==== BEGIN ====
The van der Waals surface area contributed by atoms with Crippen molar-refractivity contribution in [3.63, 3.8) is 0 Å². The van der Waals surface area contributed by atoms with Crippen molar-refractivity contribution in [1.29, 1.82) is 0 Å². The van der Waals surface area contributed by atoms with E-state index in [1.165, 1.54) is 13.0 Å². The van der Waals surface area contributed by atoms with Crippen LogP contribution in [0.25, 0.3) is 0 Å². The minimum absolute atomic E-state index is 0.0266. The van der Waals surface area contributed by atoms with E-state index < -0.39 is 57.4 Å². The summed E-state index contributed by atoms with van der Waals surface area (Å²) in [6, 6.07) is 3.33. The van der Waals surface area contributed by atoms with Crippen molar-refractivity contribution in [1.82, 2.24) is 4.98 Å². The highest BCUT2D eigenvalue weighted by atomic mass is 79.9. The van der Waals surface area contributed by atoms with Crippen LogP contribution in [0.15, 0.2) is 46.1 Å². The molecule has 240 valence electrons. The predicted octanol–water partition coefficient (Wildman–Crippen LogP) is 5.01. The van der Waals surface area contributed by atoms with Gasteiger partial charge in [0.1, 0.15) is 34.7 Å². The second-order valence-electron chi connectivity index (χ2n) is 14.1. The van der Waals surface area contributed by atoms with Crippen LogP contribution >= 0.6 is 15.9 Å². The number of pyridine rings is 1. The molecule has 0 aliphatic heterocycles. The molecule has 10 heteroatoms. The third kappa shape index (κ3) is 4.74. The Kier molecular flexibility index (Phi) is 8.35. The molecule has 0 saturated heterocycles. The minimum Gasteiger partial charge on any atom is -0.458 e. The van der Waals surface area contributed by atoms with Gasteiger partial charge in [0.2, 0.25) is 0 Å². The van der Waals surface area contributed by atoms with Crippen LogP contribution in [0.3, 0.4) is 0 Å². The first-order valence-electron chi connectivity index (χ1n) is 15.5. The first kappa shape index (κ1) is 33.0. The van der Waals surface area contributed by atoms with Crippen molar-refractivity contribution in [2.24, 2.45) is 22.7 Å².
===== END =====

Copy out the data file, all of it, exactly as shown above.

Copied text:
The van der Waals surface area contributed by atoms with Crippen molar-refractivity contribution in [3.63, 3.8) is 0 Å². The van der Waals surface area contributed by atoms with Crippen molar-refractivity contribution in [1.29, 1.82) is 0 Å². The van der Waals surface area contributed by atoms with E-state index in [1.165, 1.54) is 13.0 Å². The van der Waals surface area contributed by atoms with Crippen LogP contribution in [0.25, 0.3) is 0 Å². The minimum absolute atomic E-state index is 0.0266. The van der Waals surface area contributed by atoms with E-state index < -0.39 is 57.4 Å². The summed E-state index contributed by atoms with van der Waals surface area (Å²) in [6, 6.07) is 3.33. The van der Waals surface area contributed by atoms with Crippen molar-refractivity contribution in [1.82, 2.24) is 4.98 Å². The highest BCUT2D eigenvalue weighted by atomic mass is 79.9. The van der Waals surface area contributed by atoms with Crippen LogP contribution in [0.15, 0.2) is 46.1 Å². The molecule has 240 valence electrons. The predicted octanol–water partition coefficient (Wildman–Crippen LogP) is 5.01. The van der Waals surface area contributed by atoms with Gasteiger partial charge in [0.1, 0.15) is 34.7 Å². The second-order valence-electron chi connectivity index (χ2n) is 14.1. The van der Waals surface area contributed by atoms with Crippen LogP contribution >= 0.6 is 15.9 Å². The number of pyridine rings is 1. The molecule has 0 aliphatic heterocycles. The molecule has 10 heteroatoms. The third kappa shape index (κ3) is 4.74. The Kier molecular flexibility index (Phi) is 8.35. The molecule has 0 saturated heterocycles. The minimum Gasteiger partial charge on any atom is -0.458 e. The van der Waals surface area contributed by atoms with Gasteiger partial charge in [0.2, 0.25) is 0 Å². The van der Waals surface area contributed by atoms with Crippen LogP contribution in [0.3, 0.4) is 0 Å². The first-order valence-electron chi connectivity index (χ1n) is 15.5. The first kappa shape index (κ1) is 33.0. The van der Waals surface area contributed by atoms with Crippen molar-refractivity contribution in [2.24, 2.45) is 22.7 Å².